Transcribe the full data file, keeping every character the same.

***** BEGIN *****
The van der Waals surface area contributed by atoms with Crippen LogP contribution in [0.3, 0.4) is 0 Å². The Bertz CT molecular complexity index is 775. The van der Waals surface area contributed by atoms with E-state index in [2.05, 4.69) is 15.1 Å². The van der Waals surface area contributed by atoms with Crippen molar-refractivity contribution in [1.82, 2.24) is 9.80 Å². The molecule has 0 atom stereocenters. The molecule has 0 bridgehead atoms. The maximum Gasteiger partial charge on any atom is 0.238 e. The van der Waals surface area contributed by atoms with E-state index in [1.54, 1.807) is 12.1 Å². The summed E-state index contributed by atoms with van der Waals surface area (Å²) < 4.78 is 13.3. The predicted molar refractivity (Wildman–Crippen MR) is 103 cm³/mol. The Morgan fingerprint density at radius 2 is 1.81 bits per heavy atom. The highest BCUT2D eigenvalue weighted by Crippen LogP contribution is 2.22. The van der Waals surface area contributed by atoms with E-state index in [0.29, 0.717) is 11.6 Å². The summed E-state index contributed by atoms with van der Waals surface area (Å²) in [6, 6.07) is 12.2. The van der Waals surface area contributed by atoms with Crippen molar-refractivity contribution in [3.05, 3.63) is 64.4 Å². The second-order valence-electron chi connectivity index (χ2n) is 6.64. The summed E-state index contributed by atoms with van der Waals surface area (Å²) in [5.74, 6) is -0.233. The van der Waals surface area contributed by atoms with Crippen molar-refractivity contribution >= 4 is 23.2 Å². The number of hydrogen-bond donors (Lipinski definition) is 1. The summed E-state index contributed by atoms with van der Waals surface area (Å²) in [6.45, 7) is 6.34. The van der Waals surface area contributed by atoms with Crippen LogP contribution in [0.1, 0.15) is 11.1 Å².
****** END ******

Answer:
The van der Waals surface area contributed by atoms with Crippen LogP contribution in [0.3, 0.4) is 0 Å². The Bertz CT molecular complexity index is 775. The van der Waals surface area contributed by atoms with E-state index in [2.05, 4.69) is 15.1 Å². The van der Waals surface area contributed by atoms with Crippen molar-refractivity contribution in [1.82, 2.24) is 9.80 Å². The molecule has 0 atom stereocenters. The molecule has 0 bridgehead atoms. The maximum Gasteiger partial charge on any atom is 0.238 e. The van der Waals surface area contributed by atoms with E-state index in [1.54, 1.807) is 12.1 Å². The summed E-state index contributed by atoms with van der Waals surface area (Å²) < 4.78 is 13.3. The predicted molar refractivity (Wildman–Crippen MR) is 103 cm³/mol. The Morgan fingerprint density at radius 2 is 1.81 bits per heavy atom. The highest BCUT2D eigenvalue weighted by Crippen LogP contribution is 2.22. The van der Waals surface area contributed by atoms with E-state index in [0.29, 0.717) is 11.6 Å². The summed E-state index contributed by atoms with van der Waals surface area (Å²) in [6, 6.07) is 12.2. The van der Waals surface area contributed by atoms with Crippen molar-refractivity contribution in [3.05, 3.63) is 64.4 Å². The second-order valence-electron chi connectivity index (χ2n) is 6.64. The summed E-state index contributed by atoms with van der Waals surface area (Å²) in [5.74, 6) is -0.233. The van der Waals surface area contributed by atoms with Crippen molar-refractivity contribution >= 4 is 23.2 Å². The number of hydrogen-bond donors (Lipinski definition) is 1. The summed E-state index contributed by atoms with van der Waals surface area (Å²) in [6.45, 7) is 6.34. The van der Waals surface area contributed by atoms with Crippen LogP contribution in [0.1, 0.15) is 11.1 Å².